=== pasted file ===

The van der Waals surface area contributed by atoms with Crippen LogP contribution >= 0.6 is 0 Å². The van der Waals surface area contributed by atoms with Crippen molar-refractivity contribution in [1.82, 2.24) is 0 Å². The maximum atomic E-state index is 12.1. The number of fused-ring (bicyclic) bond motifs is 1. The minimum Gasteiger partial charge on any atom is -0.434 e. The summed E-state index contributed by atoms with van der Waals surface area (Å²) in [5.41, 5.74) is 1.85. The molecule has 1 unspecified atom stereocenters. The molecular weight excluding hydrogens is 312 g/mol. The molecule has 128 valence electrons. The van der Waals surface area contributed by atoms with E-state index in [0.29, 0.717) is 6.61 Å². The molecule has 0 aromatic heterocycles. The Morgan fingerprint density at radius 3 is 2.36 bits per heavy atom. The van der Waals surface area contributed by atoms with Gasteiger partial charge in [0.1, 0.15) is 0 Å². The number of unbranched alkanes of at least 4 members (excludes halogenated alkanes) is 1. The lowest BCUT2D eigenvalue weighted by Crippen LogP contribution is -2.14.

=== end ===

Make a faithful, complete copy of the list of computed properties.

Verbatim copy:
The van der Waals surface area contributed by atoms with Crippen LogP contribution >= 0.6 is 0 Å². The van der Waals surface area contributed by atoms with Crippen molar-refractivity contribution in [1.82, 2.24) is 0 Å². The maximum atomic E-state index is 12.1. The number of fused-ring (bicyclic) bond motifs is 1. The minimum Gasteiger partial charge on any atom is -0.434 e. The summed E-state index contributed by atoms with van der Waals surface area (Å²) in [5.41, 5.74) is 1.85. The molecule has 1 unspecified atom stereocenters. The molecular weight excluding hydrogens is 312 g/mol. The molecule has 128 valence electrons. The van der Waals surface area contributed by atoms with E-state index in [0.29, 0.717) is 6.61 Å². The molecule has 0 aromatic heterocycles. The Morgan fingerprint density at radius 3 is 2.36 bits per heavy atom. The van der Waals surface area contributed by atoms with Gasteiger partial charge in [0.1, 0.15) is 0 Å². The number of unbranched alkanes of at least 4 members (excludes halogenated alkanes) is 1. The lowest BCUT2D eigenvalue weighted by Crippen LogP contribution is -2.14.